“Providing information about what is the process for healing is helpful, too. And to provide guidance when healing isn’t going right,” he said. “If someone is having great difficulty eating or sleeping for weeks and weeks on end, if they are feeling depressed or suicidal, these are all signs that help from a mental health professional is indicated.”

“There are different groups of people that may need different things. Children may need to have a different type of intervention, if you will, than adults, and people who knew the victim may need more support, and an opportunity to grieve differently than the rest of the community,” said Dr. Shadick. “Memorials are helpful. Scholarship funds, those kinds of things, fundraising for the family and many people respond very positively to taking an active role in helping the victims, and that can be very healing.

WCAX-TV “The 9/11 Generation”

A look at the terrorists’ attacks on New York, Washington, D.C., and Shanksville, PA, through the memories of young Lubin sophomore Jarid Raftery, who was 10 years old at the time.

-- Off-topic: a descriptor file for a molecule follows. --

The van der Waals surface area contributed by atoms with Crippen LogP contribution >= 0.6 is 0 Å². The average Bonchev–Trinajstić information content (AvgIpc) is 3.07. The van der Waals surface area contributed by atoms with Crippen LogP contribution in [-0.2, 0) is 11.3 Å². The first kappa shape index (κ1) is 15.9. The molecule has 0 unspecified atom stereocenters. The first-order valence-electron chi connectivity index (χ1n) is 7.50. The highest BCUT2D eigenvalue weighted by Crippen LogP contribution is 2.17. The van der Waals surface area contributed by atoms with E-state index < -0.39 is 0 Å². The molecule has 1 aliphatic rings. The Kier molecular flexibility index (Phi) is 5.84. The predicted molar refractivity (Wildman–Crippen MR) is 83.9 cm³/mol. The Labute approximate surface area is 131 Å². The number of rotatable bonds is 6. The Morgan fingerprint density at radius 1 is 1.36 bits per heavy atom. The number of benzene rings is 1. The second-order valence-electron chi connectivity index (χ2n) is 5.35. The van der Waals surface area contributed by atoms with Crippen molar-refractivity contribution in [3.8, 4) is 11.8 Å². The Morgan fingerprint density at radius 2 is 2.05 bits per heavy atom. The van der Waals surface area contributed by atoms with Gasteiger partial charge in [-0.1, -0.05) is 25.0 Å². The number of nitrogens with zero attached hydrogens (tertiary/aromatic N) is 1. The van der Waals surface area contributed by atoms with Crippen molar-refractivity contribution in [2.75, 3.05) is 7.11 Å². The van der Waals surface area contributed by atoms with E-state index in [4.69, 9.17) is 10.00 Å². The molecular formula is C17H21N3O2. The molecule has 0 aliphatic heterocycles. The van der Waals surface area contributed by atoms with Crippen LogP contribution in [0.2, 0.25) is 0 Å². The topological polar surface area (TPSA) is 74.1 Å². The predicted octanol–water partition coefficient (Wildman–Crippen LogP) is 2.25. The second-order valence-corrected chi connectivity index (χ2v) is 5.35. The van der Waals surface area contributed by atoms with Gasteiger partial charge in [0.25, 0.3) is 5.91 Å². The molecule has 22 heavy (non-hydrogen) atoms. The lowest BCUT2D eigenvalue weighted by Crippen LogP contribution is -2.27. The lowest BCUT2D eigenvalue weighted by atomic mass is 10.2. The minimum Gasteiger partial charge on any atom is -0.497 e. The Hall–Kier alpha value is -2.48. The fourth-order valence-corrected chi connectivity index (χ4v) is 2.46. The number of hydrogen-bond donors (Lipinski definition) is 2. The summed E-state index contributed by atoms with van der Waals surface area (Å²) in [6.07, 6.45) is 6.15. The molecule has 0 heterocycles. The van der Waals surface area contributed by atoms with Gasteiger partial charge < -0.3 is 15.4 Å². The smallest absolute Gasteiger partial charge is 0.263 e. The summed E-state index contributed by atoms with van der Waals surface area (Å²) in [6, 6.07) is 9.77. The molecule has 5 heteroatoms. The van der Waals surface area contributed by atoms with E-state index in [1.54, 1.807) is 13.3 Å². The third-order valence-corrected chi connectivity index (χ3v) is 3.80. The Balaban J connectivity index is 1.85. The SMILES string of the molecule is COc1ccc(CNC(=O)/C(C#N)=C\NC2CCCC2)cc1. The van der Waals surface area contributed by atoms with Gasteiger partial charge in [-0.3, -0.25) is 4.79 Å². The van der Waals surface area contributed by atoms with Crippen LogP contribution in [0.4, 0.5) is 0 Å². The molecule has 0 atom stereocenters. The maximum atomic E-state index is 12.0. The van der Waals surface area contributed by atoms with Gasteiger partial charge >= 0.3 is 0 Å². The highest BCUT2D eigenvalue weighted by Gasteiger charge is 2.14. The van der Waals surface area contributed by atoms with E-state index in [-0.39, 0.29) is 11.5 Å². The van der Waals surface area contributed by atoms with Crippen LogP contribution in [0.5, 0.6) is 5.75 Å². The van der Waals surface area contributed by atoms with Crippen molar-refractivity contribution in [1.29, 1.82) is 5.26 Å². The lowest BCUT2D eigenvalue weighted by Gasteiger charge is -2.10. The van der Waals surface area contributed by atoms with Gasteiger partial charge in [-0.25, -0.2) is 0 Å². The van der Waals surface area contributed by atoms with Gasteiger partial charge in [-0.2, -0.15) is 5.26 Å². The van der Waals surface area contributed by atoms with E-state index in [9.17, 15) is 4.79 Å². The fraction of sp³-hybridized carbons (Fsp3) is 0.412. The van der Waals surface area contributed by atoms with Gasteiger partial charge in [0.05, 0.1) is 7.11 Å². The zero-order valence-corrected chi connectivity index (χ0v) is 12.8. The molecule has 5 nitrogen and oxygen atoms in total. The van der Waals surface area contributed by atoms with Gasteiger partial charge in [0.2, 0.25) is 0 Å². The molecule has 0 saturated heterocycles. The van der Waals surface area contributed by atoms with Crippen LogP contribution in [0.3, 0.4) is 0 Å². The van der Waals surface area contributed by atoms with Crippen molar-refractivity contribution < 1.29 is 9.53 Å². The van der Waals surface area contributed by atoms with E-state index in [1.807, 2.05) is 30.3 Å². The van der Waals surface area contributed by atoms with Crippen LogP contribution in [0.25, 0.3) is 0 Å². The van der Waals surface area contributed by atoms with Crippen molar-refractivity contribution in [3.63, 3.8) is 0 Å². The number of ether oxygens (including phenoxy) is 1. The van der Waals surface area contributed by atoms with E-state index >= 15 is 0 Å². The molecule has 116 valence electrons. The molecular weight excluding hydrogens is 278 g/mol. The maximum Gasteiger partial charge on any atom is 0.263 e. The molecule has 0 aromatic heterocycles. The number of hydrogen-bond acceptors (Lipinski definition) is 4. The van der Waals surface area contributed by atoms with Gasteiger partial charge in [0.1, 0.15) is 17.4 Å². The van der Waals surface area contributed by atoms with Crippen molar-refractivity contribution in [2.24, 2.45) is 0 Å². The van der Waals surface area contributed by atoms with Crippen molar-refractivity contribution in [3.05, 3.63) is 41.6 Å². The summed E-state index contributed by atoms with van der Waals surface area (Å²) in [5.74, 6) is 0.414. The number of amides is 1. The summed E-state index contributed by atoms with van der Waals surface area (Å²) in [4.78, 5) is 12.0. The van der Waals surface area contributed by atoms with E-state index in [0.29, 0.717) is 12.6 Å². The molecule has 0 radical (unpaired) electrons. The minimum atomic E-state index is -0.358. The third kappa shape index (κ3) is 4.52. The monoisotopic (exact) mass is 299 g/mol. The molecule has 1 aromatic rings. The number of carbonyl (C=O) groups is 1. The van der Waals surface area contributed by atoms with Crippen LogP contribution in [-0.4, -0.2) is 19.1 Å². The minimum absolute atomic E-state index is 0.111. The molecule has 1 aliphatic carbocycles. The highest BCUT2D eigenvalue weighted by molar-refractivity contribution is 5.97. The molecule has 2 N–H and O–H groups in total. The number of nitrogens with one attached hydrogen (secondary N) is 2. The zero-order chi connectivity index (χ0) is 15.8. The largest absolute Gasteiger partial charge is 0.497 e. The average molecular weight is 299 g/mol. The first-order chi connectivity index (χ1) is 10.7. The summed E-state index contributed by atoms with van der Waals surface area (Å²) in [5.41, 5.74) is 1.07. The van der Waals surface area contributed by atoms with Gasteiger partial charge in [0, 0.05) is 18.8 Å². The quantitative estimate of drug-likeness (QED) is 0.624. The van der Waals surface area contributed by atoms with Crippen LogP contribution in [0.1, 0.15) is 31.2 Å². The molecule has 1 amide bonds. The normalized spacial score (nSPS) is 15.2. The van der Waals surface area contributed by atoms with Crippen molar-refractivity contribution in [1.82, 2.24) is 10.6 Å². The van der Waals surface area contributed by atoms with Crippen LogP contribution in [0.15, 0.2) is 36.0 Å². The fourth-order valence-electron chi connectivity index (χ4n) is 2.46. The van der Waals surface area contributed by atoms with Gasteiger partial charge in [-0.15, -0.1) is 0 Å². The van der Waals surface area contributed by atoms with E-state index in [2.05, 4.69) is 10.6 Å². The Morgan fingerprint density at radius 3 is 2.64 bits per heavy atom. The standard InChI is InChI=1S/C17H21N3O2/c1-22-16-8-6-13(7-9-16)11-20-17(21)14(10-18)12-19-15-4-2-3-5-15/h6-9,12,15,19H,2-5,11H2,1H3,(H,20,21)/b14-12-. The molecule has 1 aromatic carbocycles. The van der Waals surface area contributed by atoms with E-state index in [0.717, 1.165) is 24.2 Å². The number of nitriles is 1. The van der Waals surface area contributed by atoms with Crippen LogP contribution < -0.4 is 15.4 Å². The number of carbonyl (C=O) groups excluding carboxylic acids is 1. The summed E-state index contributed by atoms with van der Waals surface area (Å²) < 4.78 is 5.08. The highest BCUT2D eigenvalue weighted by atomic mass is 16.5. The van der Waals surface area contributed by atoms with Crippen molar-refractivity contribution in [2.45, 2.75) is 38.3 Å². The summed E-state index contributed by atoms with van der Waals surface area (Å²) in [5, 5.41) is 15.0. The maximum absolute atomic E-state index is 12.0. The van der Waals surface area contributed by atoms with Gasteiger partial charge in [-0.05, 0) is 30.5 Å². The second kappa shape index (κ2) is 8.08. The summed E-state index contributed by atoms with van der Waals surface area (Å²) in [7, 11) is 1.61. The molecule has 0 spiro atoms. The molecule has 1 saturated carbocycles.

September in Vermont is traditionally filled with stories of leaves changing colors and kids heading back to school. But on a bright September morning 10 years ago, the story for many young Vermonters was one of sadness, uncertainty and fear.

Eighty miles north in Richmond, then-10-year-old Jarid Raftery learned of the attacks when he found his mom in tears.

“My mom was sitting on the couch watching TV crying,” Jarid recalled to a reporter from his Burlington, Vermont, hometown TV station, WCAX. “And I was with my sister and her two friends and we were basically asking her, what’s wrong, what’s going on?”

For a little boy used to playing in the park behind his home in a setting fit for postcards, the attacks were scary, too.

“Especially here in Vermont, we all feel really safe, it’s a great environment, it’s a great place to grow up. So to see that happen even somewhere like 6 hours away, it was just scary for us, definitely scary,” Jarid said.